Leeds castle lies in Kent, England. It dates back to 1119, although a manor had stood on the same site since the 9th century. The castle lies to the east of the village of Leeds in Kent, which should not be confused with the city of Leeds in West Yorkshire.
Leeds Castle is one of the wonderful castles in Britain that has been recently reconstructed. The Castle stands on the shores of a lake. There are wonderful parks and gardens around it. Everywhere you look, you can see a lot of flowers and wonderfully arranged flowerbeds.
The castle, in 1278, became a royal palace for King Edward I. of England and his queen, Eleanor of Castile. Major improvements were made during his time, including the barbican, which is made up of three parts each with its own entrance, drawbridge, gateway, and portcullis.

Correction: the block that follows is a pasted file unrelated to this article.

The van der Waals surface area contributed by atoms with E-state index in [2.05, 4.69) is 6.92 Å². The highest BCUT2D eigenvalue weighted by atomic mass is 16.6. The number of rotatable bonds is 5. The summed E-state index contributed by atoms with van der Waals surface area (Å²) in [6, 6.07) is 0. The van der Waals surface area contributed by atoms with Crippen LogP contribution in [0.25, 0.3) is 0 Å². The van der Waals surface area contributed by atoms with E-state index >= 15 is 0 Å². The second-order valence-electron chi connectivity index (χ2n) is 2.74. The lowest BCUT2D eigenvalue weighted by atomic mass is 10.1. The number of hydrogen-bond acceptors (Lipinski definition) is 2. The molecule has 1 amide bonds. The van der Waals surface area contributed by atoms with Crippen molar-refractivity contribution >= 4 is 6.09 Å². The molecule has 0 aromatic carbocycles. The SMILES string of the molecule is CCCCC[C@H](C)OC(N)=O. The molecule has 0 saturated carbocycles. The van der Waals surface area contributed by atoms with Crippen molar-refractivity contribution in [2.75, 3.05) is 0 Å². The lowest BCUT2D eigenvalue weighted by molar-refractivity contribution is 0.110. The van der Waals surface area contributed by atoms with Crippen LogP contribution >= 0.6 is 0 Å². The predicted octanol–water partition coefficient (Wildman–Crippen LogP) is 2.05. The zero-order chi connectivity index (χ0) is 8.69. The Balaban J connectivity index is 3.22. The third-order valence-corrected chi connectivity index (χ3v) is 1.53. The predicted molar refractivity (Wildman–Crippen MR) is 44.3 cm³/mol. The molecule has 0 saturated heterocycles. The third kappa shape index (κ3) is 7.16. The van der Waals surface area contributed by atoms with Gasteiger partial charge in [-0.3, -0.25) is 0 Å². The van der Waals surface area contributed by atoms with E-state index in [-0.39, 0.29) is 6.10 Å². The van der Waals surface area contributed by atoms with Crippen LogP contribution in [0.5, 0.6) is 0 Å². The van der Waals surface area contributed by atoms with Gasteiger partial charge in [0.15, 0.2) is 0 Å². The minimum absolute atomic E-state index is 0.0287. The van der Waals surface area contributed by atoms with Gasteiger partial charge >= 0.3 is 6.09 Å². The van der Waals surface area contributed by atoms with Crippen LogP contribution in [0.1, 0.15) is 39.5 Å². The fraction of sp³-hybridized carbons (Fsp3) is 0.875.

In 1321, King Edward II besieged the castle after his queen was refused admission. He used ballasts to force its defenders to surrender.
Richard II.’s first wife, Anne of Bohemia, spent the winter of 1381 at the castle on her way to get married to the king.
Henry VII transformed the castle for his first wife, Catherine of Aragon. His daughter, Queen Elisabeth I., was imprisoned in the castle for a time before her coronation.
The castle escaped destruction during the English Civil War because its owners, the Culpeper family, sided with the Parliamentarians.
The modern era for the castle began when it was opened to the public in 1976. On July 17th, 1978, the castle was the site of a meeting between the Egyptian president, Anwar Sadat, and the Israeli foreign minister, Moshe Daya, in preparation for the Camp David Accords.
In September 1999, Sir Elton John played two solo concerts on the grounds of Leeds Castle.